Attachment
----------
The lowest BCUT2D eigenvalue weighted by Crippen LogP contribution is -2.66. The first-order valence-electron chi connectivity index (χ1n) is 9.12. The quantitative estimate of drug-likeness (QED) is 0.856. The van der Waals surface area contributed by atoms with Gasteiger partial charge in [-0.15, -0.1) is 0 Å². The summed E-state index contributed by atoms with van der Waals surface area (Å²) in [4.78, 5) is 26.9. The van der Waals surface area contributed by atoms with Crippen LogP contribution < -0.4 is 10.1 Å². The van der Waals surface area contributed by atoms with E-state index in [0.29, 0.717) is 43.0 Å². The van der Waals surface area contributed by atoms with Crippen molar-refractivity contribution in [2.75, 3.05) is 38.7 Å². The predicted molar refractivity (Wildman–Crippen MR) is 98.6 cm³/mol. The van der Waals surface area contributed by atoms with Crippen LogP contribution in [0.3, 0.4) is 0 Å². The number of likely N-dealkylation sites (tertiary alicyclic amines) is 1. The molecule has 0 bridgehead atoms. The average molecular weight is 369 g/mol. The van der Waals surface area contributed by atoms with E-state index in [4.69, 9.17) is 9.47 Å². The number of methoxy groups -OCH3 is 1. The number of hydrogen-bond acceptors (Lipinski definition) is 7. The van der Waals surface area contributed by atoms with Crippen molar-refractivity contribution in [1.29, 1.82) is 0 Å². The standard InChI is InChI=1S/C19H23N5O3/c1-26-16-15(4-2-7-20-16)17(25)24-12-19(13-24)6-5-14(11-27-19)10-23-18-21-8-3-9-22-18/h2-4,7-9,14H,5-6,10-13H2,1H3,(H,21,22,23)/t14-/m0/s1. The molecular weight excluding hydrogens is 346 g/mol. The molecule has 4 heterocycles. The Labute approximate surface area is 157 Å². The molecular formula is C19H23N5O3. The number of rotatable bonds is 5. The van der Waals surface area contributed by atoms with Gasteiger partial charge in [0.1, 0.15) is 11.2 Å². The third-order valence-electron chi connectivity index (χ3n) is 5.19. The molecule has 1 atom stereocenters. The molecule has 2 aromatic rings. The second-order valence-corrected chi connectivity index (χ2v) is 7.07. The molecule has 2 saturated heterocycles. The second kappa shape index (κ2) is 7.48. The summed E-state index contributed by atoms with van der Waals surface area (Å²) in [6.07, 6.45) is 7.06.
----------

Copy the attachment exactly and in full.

The lowest BCUT2D eigenvalue weighted by Crippen LogP contribution is -2.66. The first-order valence-electron chi connectivity index (χ1n) is 9.12. The quantitative estimate of drug-likeness (QED) is 0.856. The van der Waals surface area contributed by atoms with Gasteiger partial charge in [-0.15, -0.1) is 0 Å². The summed E-state index contributed by atoms with van der Waals surface area (Å²) in [4.78, 5) is 26.9. The van der Waals surface area contributed by atoms with Crippen LogP contribution < -0.4 is 10.1 Å². The van der Waals surface area contributed by atoms with E-state index in [0.29, 0.717) is 43.0 Å². The van der Waals surface area contributed by atoms with Crippen molar-refractivity contribution in [2.75, 3.05) is 38.7 Å². The predicted molar refractivity (Wildman–Crippen MR) is 98.6 cm³/mol. The van der Waals surface area contributed by atoms with Crippen LogP contribution in [0.3, 0.4) is 0 Å². The number of likely N-dealkylation sites (tertiary alicyclic amines) is 1. The molecule has 0 bridgehead atoms. The average molecular weight is 369 g/mol. The van der Waals surface area contributed by atoms with E-state index in [4.69, 9.17) is 9.47 Å². The number of methoxy groups -OCH3 is 1. The number of hydrogen-bond acceptors (Lipinski definition) is 7. The van der Waals surface area contributed by atoms with Crippen molar-refractivity contribution in [1.29, 1.82) is 0 Å². The standard InChI is InChI=1S/C19H23N5O3/c1-26-16-15(4-2-7-20-16)17(25)24-12-19(13-24)6-5-14(11-27-19)10-23-18-21-8-3-9-22-18/h2-4,7-9,14H,5-6,10-13H2,1H3,(H,21,22,23)/t14-/m0/s1. The molecular weight excluding hydrogens is 346 g/mol. The molecule has 4 heterocycles. The Labute approximate surface area is 157 Å². The molecular formula is C19H23N5O3. The number of rotatable bonds is 5. The van der Waals surface area contributed by atoms with Gasteiger partial charge in [0.1, 0.15) is 11.2 Å². The third-order valence-electron chi connectivity index (χ3n) is 5.19. The molecule has 1 atom stereocenters. The molecule has 2 aromatic rings. The second-order valence-corrected chi connectivity index (χ2v) is 7.07. The molecule has 2 saturated heterocycles. The second kappa shape index (κ2) is 7.48. The summed E-state index contributed by atoms with van der Waals surface area (Å²) in [6.07, 6.45) is 7.06.